Drawing from Frances Henry’s writings on racial profiling in Toronto and the discourses of domination, the gatekeepers of the master narrative include the judicial system, the media, the caretakers of knowledge and academia and the private sector.
The whitewashed lens that dominates these societal purveyors of discourse is still in place and it is this worldview that plays a critical role in shaping issues and in identifying the boundaries of “legitimate” discourse.
The dominant discourse is precisely that which uses its immense power to interpret and explicate major social, political, and economic issues and events according to its own construction. It is through this framework for example, that a black response to racism is often called “illegitimate and irrational”. By white folk calling it so, it ensures that only whiteness is seen as stable and legitimate.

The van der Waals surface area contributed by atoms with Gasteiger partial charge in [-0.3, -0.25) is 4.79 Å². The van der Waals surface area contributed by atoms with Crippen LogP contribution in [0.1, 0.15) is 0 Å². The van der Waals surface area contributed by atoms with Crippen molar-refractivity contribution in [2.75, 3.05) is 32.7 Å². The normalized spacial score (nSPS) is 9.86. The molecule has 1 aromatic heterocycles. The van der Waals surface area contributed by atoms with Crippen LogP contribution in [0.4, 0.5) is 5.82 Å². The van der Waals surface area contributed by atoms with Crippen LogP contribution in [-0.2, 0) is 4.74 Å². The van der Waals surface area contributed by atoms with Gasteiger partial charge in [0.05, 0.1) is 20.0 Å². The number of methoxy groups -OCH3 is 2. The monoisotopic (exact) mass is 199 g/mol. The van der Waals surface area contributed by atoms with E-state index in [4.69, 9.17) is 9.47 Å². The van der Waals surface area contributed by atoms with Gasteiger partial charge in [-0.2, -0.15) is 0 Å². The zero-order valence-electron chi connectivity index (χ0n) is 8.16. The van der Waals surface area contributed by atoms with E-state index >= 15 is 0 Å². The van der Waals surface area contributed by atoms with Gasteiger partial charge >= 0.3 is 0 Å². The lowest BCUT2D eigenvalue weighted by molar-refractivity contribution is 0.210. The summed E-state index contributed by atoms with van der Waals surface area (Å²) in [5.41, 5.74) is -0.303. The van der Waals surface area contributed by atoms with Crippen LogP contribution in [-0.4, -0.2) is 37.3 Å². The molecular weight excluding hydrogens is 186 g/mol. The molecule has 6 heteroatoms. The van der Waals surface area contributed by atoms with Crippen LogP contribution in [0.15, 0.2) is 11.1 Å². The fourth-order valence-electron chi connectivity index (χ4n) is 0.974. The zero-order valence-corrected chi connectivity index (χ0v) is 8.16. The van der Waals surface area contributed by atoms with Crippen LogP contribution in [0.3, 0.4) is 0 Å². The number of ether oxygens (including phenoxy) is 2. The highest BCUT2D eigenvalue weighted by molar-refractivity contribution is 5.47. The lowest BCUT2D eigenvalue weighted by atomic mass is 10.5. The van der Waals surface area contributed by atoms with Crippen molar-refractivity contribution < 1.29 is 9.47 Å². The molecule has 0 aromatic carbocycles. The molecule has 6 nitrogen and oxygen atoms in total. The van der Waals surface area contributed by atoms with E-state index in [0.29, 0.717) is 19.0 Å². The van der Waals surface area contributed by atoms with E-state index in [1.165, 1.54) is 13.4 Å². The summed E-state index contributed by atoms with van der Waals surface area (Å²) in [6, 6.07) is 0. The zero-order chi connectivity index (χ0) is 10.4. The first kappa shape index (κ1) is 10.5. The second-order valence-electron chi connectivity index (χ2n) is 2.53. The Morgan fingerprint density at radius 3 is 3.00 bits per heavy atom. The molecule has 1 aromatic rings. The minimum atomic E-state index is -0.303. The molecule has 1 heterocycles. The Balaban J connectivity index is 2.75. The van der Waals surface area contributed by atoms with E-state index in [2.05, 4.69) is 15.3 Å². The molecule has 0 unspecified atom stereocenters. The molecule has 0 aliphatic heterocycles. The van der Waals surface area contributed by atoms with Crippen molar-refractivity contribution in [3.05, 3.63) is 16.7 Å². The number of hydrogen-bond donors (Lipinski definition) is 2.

When Marikana happens or the black president’s penis is exposed in “white political satire” the social conversation or debate is still largely framed within a white master narrative and presided over by the societal machinery that interprets it for the layman. The layman then reinterprets it through the common-sense everyday belief system into a less erudite but no less privileged white discourse. The manifestation of this common-sense discourse is largely seen in the narrow racially biased public commentary around these events.
While many will argue vehemently that the dominant discourse in South Africa is no longer one of white against black but one of the corporate and political elite against the citizen — I argue that this is not entirely the case in South Africa because, nearly 20 years into a democracy, the dominant discourse remains in the grip of a white and largely male elite. I draw on the current leftist argument that those with political power have merely adopted the discourse of domination to suit their own greedy agendas and have thus been coerced into protecting the whiteness construct. In this leftist framework it is argued that those individuals who make up our ruling elite are no more than the puppets of white capital and the managers of the white corporate privilege, paid off in minority shares to act as a buffer zone between the people and the elite.